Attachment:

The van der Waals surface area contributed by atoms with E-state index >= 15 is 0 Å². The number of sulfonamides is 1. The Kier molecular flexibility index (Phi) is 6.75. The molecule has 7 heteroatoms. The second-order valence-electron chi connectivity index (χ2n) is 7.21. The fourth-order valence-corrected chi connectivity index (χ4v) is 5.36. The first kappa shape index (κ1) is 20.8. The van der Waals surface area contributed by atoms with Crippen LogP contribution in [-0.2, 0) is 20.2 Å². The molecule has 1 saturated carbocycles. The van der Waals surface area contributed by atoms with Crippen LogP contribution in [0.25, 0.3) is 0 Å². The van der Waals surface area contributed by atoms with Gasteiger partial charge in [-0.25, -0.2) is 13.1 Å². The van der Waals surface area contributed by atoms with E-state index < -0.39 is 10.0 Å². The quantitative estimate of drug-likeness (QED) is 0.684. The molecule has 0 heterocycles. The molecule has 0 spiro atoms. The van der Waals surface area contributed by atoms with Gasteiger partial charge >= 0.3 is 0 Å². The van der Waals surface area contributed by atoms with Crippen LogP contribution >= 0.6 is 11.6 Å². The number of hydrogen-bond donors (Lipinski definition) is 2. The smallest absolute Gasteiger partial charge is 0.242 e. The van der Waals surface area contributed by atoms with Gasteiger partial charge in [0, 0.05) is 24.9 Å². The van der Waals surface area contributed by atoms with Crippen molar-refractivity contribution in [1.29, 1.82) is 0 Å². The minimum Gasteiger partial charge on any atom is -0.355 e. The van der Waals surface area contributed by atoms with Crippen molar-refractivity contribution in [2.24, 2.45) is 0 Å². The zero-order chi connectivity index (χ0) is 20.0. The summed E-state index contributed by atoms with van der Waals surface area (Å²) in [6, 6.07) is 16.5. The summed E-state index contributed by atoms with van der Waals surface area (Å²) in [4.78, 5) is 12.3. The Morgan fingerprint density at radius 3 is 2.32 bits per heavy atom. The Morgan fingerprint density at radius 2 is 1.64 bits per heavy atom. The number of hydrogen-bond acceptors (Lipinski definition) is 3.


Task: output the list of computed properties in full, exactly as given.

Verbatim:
The van der Waals surface area contributed by atoms with E-state index >= 15 is 0 Å². The number of sulfonamides is 1. The Kier molecular flexibility index (Phi) is 6.75. The molecule has 7 heteroatoms. The second-order valence-electron chi connectivity index (χ2n) is 7.21. The fourth-order valence-corrected chi connectivity index (χ4v) is 5.36. The first kappa shape index (κ1) is 20.8. The van der Waals surface area contributed by atoms with Crippen LogP contribution in [-0.2, 0) is 20.2 Å². The molecule has 1 saturated carbocycles. The van der Waals surface area contributed by atoms with Crippen LogP contribution in [0.25, 0.3) is 0 Å². The van der Waals surface area contributed by atoms with Gasteiger partial charge in [-0.25, -0.2) is 13.1 Å². The van der Waals surface area contributed by atoms with E-state index < -0.39 is 10.0 Å². The quantitative estimate of drug-likeness (QED) is 0.684. The molecule has 0 heterocycles. The molecule has 0 spiro atoms. The van der Waals surface area contributed by atoms with Gasteiger partial charge >= 0.3 is 0 Å². The van der Waals surface area contributed by atoms with Crippen LogP contribution >= 0.6 is 11.6 Å². The number of hydrogen-bond donors (Lipinski definition) is 2. The smallest absolute Gasteiger partial charge is 0.242 e. The van der Waals surface area contributed by atoms with Gasteiger partial charge in [0, 0.05) is 24.9 Å². The van der Waals surface area contributed by atoms with Crippen molar-refractivity contribution in [1.29, 1.82) is 0 Å². The minimum Gasteiger partial charge on any atom is -0.355 e. The van der Waals surface area contributed by atoms with Crippen molar-refractivity contribution in [2.24, 2.45) is 0 Å². The zero-order chi connectivity index (χ0) is 20.0. The summed E-state index contributed by atoms with van der Waals surface area (Å²) in [6, 6.07) is 16.5. The summed E-state index contributed by atoms with van der Waals surface area (Å²) in [4.78, 5) is 12.3. The Morgan fingerprint density at radius 3 is 2.32 bits per heavy atom. The Morgan fingerprint density at radius 2 is 1.64 bits per heavy atom. The number of hydrogen-bond acceptors (Lipinski definition) is 3.